Renewable energy infrastructure is 'where the puck is heading', says PM

New climate change investment is positioned to gain more traction with investors

Renewable energy infrastructure is 'where the puck is heading', says PM

With Earth Day coming up this weekend, clients may be requesting more investment options to mitigate climate change. One small, growing area that advisors can consider is renewable energy infrastructure, which promises risk-adjusted returns that can outpace the market.

 “There’s more interest in renewable energy infrastructure than there’s ever been,” Michael Cerasoli, a portfolio manager of energy infrastructure strategies at Eagle Global Advisors, told Wealth Professional.

“But, I think the point where people will truly recognize renewable energy infrastructure as an investment option is when the banks dedicate analysts to covering this by itself, so these companies don’t get lumped into utilities or alternative renewable energy, but are judged on their own merits.”

Cerasoli, who has monitored this area for a decade, expects this investment area’s mainlining will take some time because most companies in this field are either private or part of the bigger utilities.

“That’s one of the reasons why our fund is focused globally,” he said. “In order to get a proper universe, we had to include the European countries, which are far ahead in energy transition, relative to the U.S. We also included Canada because it has a handful of companies focused on this.”

Cerasoli noted several Canadian companies are proponents of renewable energy infrastructure. They include Northland Power, a Toronto-based power producer that owns and operates clean and green power infrastructure assets globally, and TransAlta Corp., a Calgary-based electricity power generator that is slowly closing its coal plants and is investing heavily in its growing renewable energy infrastructure. The companies also include Boralex Inc., a Quebec-founded power company that builds and operates renewable energy facilities in Canada and internationally, and Innergex Renewable Energy, Hydro-Quebec’s developer of North American and international hydroelectric facilities, wind energy, and solar farms.

He noted that investors have traditionally bought renewable infrastructure stocks through solar, battery, or even Tesla-like companies. But those tend to offer “very highly volatile, very risky investments” since their manufacturing orders can dry up in an economic downturn.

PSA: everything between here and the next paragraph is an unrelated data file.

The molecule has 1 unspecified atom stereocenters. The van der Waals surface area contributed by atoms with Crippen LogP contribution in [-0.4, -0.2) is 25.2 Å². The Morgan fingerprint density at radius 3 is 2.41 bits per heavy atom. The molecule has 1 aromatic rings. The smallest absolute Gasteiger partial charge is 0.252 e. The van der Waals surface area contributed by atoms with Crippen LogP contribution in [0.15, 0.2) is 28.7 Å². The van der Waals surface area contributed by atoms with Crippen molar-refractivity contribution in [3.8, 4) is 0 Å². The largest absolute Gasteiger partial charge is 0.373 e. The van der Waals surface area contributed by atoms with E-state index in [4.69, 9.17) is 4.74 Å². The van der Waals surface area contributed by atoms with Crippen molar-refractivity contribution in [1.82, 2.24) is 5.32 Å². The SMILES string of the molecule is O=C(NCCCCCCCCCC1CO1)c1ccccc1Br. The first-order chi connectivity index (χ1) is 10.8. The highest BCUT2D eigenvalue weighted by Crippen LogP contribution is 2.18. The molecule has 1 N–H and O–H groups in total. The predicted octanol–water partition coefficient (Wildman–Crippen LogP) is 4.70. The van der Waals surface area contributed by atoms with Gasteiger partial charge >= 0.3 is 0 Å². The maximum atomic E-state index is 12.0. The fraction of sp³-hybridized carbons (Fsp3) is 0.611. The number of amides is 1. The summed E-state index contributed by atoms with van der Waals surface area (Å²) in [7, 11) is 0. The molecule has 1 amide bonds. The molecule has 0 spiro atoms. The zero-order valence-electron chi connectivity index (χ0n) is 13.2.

Eagle Global Advisors invest in energy infrastructure that traditionally deals with oil and natural gas pipeline and storage companies. But, it began considering renewable infrastructure companies- wind farms, solar fields, and hydro plants - in 2014 after Cerasoli realized their businesses overlapped with long-term contracts, stable cash flows, and healthy dividend yields. Eagle launched its renewable infrastructure ETF, which includes most developed countries with an emphasis on Europe and North America, last December. Canadian advisors can access the fund, which now has $2.5 million in assets and offers a 3.5% return that promises to cushion investors’ funds during market downturns.

Cerasoli says this industry is on the cusp of growth since the costs of renewable energy, especially wind and solar, now are not much much expensive than fossil fuels. On a dollar per megawatt hour basis, it is cheaper than many forms of fossil fuels.

“Environmentally, we like it because renewable energy doesn’t have carbon emissions,” he said. “This is also the direction technology is going - cleaner and greener - over the next several decades.

“But, when you’re building a portfolio over the long-term, you want some debt and some equity, and, within the equity, you want some stability. Then you want a smaller slice of the pie being more aggressive and growth-oriented. If you think about that slice of the pie that is equity focused, focused on stocks and a little bit more conservative, but pays a yield that you can get income from, this kind of investment would fit into that. Instead of investing in an electric utility, you could invest in renewable energy infrastructure because the utilities are getting into it. But it also has a multi-decade growth profile based on public policy initiatives. The idea is that Main Street wants this and Wall Street wants this, so that’s where the puck is going.”